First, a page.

(January 2003 -- Milwaukee, WI)
From where did your family emigrate and when? Who emigrated
(self, parents, grandparents) and what were their names?
My Piemontesi great-grandparents were Luigi Ravizza (his mother
was Rosa Alloglio) who was born in Zanco di Villadeati in 1891
and was one of eight kids and Maria Robotti, who was born in Fubine
(her mother was Caterina Buscaglia) in 1893 and had a brother
named Paolo. Luigi came to New York in 1906, about six months
before his 16th birthday. Maria came in 1909.
What led them to their destination (relatives already there,
hopes of a job at a mill, mine, etc. Please explain)?
Luigi had two elder sisters already in New York. The oldest, Giuseppina
came in 1903 when she was 16 and Severina followed a year later
when she turned 16. She came with her husband-to-be, Frank Nervo,
who I believe was from Odalengo Grande. Maria's aunt Ernesta Buscaglia
Trossello was already here with her husband Vincenzo Trossello
(from Cuccaro) and ran a grocery store in Hell's Kitchen. I'm
not sure exactly why Luigi and Maria came, except to assume that
the agricultural crisis at home made it the best option.
Were they part of a migration chain?
Luigi was the third in his family to arrive, so yes in that sense.
When Maria's brother Paolo came in 1913 he came to Luigi and Maria,
so yes in that sense, too. When Luigi's brother Quinto came, I'm
not sure that my great-grandfather was involved much in the family
Did they emigrate to another location before or after (Argentina,
France, England, etc.)?
As far as I know they didn't go anywhere before New York, although
they both traveled through Le Havre, France, which was common
at the time. Many land-loving emigrants preferred the better French
ships and the shorter journey to New York from Le Havre (versus
Genova or Napoli).
Did they settle among other Piemontesi and were they members
of a Piemontesi society (fraternal, mutual aid, etc.)?
Yes, they both settled on the west side -- Hell's Kitchen, where
there were loads of Piemontesi in New York.
Did your family maintain Piemontesi traditions
-- language, culture, history, cuisine, etc.?
I think my grandmother spoke Piemontesi, but I'm not sure. Luigi
and Maria's kids grew up in orphanages and with relatives, so
their direct link with their parents was likely a short-lived
one. I'm not sure they inherited much of the culture because of
Did your family return home to visit or to live after the initial
emigration? Did they maintain contact with family back home?
As far as I can tell, neither Luigi nor Maria ever went home,
although there is some confusion about Luigi also arriving in
the US in 1911. So, perhaps he went back for a while before returning.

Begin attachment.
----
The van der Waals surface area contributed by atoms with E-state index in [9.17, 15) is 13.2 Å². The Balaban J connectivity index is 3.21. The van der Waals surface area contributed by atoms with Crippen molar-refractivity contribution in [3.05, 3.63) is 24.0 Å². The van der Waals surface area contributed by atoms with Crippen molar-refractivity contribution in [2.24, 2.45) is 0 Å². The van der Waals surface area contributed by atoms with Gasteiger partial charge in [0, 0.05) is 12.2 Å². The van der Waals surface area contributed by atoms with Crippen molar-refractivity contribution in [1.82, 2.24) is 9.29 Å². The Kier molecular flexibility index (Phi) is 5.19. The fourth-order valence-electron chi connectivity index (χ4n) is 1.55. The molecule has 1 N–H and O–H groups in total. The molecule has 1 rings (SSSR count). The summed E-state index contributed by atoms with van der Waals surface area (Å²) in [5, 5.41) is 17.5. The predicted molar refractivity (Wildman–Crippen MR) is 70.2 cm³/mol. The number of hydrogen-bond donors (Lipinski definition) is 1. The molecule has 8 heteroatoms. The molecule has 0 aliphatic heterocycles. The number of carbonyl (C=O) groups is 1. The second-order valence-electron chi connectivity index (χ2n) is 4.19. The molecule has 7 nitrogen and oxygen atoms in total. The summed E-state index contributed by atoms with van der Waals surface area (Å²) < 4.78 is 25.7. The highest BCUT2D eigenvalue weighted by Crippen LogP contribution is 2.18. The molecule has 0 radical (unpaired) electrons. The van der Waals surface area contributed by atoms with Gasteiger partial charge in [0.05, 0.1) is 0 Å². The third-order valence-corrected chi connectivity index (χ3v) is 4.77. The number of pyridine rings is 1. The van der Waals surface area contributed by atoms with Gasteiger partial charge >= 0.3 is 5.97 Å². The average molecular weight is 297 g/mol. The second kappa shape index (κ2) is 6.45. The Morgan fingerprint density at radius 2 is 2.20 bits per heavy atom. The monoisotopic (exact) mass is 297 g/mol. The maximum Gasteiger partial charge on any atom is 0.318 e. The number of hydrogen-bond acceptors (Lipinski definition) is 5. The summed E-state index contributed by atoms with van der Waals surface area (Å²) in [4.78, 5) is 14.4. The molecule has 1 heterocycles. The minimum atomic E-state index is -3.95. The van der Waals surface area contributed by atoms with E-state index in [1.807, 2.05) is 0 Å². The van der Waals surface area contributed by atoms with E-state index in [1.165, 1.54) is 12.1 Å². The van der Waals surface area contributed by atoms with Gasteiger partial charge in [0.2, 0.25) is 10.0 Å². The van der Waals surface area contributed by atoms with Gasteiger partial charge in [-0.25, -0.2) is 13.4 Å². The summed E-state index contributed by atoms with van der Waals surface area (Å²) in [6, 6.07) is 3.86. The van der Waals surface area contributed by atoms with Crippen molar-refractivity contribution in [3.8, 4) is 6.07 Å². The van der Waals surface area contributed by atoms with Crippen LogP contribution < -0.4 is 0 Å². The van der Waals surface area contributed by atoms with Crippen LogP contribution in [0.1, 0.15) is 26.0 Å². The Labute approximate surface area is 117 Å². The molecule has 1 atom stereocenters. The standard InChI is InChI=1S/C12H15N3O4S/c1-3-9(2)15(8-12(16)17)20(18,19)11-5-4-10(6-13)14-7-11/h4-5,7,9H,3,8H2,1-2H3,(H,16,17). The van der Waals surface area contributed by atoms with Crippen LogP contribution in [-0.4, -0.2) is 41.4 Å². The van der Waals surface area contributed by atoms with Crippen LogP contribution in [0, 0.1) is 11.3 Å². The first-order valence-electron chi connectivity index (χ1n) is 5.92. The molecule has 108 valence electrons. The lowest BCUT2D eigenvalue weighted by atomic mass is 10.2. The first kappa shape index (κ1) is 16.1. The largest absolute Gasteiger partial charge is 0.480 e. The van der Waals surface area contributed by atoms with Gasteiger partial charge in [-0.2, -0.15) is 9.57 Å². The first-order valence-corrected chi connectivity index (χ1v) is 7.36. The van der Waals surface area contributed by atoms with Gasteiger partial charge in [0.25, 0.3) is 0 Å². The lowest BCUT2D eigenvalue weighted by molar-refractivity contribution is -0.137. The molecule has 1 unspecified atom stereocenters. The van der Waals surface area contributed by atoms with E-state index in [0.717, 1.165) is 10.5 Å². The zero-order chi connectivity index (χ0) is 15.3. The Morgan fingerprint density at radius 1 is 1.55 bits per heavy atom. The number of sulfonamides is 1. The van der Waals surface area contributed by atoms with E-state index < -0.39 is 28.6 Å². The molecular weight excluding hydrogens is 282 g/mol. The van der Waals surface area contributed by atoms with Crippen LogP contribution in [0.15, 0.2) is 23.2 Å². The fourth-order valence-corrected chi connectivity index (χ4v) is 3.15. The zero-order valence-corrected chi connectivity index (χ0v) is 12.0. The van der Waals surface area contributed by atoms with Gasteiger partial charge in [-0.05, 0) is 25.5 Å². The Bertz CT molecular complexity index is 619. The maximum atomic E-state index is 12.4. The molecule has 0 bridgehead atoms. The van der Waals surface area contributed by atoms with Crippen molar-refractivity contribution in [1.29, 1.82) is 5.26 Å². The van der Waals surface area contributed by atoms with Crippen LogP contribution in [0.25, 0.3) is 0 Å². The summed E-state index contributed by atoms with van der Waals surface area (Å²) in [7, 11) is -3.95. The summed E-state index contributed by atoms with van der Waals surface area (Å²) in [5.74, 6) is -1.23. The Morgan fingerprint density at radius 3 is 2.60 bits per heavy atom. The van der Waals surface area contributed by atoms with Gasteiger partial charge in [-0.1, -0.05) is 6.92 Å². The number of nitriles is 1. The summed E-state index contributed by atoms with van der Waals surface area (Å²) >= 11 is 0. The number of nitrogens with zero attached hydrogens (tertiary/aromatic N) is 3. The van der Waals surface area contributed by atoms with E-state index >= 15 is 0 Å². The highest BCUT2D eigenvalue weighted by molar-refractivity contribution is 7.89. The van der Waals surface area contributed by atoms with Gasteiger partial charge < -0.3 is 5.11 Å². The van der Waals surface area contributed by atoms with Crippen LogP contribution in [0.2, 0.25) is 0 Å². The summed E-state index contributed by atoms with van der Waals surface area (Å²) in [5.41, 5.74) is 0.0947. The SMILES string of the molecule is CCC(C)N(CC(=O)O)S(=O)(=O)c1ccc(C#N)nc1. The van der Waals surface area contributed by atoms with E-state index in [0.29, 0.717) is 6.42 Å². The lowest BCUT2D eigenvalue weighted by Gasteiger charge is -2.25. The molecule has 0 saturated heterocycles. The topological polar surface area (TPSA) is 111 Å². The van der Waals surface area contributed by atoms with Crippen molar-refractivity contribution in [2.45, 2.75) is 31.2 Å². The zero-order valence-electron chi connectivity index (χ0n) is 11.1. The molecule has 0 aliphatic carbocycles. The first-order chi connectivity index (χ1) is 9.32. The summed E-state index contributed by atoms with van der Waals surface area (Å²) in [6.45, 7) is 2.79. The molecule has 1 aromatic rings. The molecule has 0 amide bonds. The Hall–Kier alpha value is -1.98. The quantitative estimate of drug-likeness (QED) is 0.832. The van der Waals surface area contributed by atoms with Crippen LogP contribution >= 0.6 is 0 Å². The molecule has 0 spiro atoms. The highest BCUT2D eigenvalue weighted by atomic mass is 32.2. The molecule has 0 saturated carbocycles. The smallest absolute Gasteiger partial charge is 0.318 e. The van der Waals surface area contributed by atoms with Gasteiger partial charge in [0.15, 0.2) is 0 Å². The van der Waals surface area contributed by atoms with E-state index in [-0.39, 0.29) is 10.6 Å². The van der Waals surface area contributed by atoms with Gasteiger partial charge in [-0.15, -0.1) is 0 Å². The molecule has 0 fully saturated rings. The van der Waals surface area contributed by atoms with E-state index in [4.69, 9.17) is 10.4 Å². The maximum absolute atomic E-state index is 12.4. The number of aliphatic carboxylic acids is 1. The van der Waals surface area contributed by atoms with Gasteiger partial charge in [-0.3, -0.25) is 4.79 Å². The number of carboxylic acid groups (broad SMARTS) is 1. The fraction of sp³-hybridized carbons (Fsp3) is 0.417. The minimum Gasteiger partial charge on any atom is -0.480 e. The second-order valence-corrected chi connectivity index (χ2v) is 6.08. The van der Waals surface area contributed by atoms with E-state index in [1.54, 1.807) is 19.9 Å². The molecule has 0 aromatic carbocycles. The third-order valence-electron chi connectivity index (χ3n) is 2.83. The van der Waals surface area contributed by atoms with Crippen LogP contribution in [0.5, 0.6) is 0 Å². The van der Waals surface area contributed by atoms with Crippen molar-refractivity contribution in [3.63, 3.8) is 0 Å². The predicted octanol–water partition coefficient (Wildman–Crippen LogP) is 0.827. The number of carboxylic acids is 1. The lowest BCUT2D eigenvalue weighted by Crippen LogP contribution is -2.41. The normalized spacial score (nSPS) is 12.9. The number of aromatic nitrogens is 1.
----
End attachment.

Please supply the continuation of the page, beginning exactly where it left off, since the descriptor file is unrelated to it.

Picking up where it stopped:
But there is no trace of this in the family lore. However, Luigi's
siblings did maintain contact, as did their children, which helped
me reconnect years later. I'm fairly certain Maria didn't go back
and I believe her mother might have come to the U.S. after Maria's
father Giacomo died in 1917, but again, not sure.
Do you identify yourself more as American, Italian or Piemontese?
All three, I guess, to some extent. When I visit Italy, I'm reminded
that I'm American first, although in Piemonte, the people are
quick to "adopt" you if you have roots there. Among
Italian-Americans, I feel different because our family wasn't
that stereotypical Italian-American family, since most of the
stereotypes are derived from the more widespread southern Italian
and Sicilian traditions.
Have you visited your family's town(s) in Piemonte? What was
your experience like?
Yes, I've been there four times and a cousin still owns the house
where my great-grandfather was born and from what I can tell is
the same house his great-grandfather lived in when he arrived
in Zanco from Frinco. It's always been great. Every one of my
cousins, who are relatively distant, treats me like a complete
member of their family and that flatters me because they are wonderful
people. I feel at home in the hills, in the fog, in the small
towns. It's so beautiful and welcoming that I find it almost hard
to imagine how conditions there could have driven hundreds of
thousands to leave only 100 years ago.
Have you studied your Piemontesi genealogy? Please explain
I have and it has been something of a passion for me. It's addictive.
I think I want to know more so that I can piece back together
a family that was shattered in the 1920s when my great-grandparents
were institutionalized and my grandmother and her brothers grew
up separately in orphanages and with uncles. My grandmother carried
the baggage of that for her whole life and I guess I feel like
it's a small gift I can give her now, even if she's not here to
Do you belong to the Piemontesi nel Mondo, Famija Piemonteis or
any other organization?
I belong to the San Francisco chapter of the Piemontesi nel Mondo,
because there isn't one in Wisconsin and I've never succeeded
in making contact with the Chicago group. The Bay Area group is
lively and active and I love getting the Boletin, which makes
me feel reconnected to people who share a common history. I only
wish I could be there for their events and their Piemonteis language
classes. I also am a member of the Societa di Mutuo Soccorso di
Giuseppe Garibaldi, which was formed in my neighborhood in Milwaukee
in 1908 by immigrants from the Marches and Piemonte. It's the
second oldest mutual aid society (of two) extant in Milwaukee.
There's not much Piemontesitá at the meetings, but they're
fun and I want to be a part of the society's ongoing history and
do what I can to keep it alive.